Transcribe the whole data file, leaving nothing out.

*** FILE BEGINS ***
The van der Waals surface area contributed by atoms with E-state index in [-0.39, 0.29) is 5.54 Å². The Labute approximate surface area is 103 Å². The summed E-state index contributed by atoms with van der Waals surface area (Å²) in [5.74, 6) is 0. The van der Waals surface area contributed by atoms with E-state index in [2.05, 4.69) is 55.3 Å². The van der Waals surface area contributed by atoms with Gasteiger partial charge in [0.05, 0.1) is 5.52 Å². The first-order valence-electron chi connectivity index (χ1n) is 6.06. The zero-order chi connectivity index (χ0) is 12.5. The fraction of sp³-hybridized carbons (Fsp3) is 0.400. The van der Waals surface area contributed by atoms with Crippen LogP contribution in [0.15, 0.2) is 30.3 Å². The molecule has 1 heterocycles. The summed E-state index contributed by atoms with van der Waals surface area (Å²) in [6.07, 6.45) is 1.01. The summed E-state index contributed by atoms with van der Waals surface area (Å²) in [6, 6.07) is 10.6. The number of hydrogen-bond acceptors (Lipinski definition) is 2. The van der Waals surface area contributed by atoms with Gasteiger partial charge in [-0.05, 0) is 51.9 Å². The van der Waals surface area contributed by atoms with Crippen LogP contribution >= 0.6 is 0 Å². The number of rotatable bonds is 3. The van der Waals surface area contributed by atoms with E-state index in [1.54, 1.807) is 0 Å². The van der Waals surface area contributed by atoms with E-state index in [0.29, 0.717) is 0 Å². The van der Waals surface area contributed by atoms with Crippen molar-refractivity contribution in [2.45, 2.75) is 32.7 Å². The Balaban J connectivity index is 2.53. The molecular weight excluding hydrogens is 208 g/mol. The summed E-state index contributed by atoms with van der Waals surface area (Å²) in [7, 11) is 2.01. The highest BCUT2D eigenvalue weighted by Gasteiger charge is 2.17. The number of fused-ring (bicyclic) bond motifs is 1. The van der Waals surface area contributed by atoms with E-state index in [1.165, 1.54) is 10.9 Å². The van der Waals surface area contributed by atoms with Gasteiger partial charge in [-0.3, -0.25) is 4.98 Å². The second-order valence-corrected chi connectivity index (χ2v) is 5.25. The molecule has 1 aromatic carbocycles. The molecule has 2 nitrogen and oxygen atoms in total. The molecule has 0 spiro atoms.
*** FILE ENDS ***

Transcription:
The van der Waals surface area contributed by atoms with E-state index in [-0.39, 0.29) is 5.54 Å². The Labute approximate surface area is 103 Å². The summed E-state index contributed by atoms with van der Waals surface area (Å²) in [5.74, 6) is 0. The van der Waals surface area contributed by atoms with E-state index in [2.05, 4.69) is 55.3 Å². The van der Waals surface area contributed by atoms with Gasteiger partial charge in [0.05, 0.1) is 5.52 Å². The first-order valence-electron chi connectivity index (χ1n) is 6.06. The zero-order chi connectivity index (χ0) is 12.5. The fraction of sp³-hybridized carbons (Fsp3) is 0.400. The van der Waals surface area contributed by atoms with Crippen LogP contribution in [0.15, 0.2) is 30.3 Å². The molecule has 1 heterocycles. The summed E-state index contributed by atoms with van der Waals surface area (Å²) in [6.07, 6.45) is 1.01. The summed E-state index contributed by atoms with van der Waals surface area (Å²) in [6, 6.07) is 10.6. The number of hydrogen-bond acceptors (Lipinski definition) is 2. The van der Waals surface area contributed by atoms with Gasteiger partial charge in [-0.05, 0) is 51.9 Å². The van der Waals surface area contributed by atoms with Crippen LogP contribution >= 0.6 is 0 Å². The number of rotatable bonds is 3. The van der Waals surface area contributed by atoms with E-state index in [1.54, 1.807) is 0 Å². The van der Waals surface area contributed by atoms with E-state index in [0.29, 0.717) is 0 Å². The van der Waals surface area contributed by atoms with Crippen molar-refractivity contribution in [2.45, 2.75) is 32.7 Å². The Balaban J connectivity index is 2.53. The molecular weight excluding hydrogens is 208 g/mol. The summed E-state index contributed by atoms with van der Waals surface area (Å²) in [7, 11) is 2.01. The highest BCUT2D eigenvalue weighted by Gasteiger charge is 2.17. The number of fused-ring (bicyclic) bond motifs is 1. The van der Waals surface area contributed by atoms with E-state index in [1.165, 1.54) is 10.9 Å². The van der Waals surface area contributed by atoms with Gasteiger partial charge in [-0.3, -0.25) is 4.98 Å². The second-order valence-corrected chi connectivity index (χ2v) is 5.25. The molecule has 1 aromatic carbocycles. The molecule has 2 nitrogen and oxygen atoms in total. The molecule has 0 spiro atoms.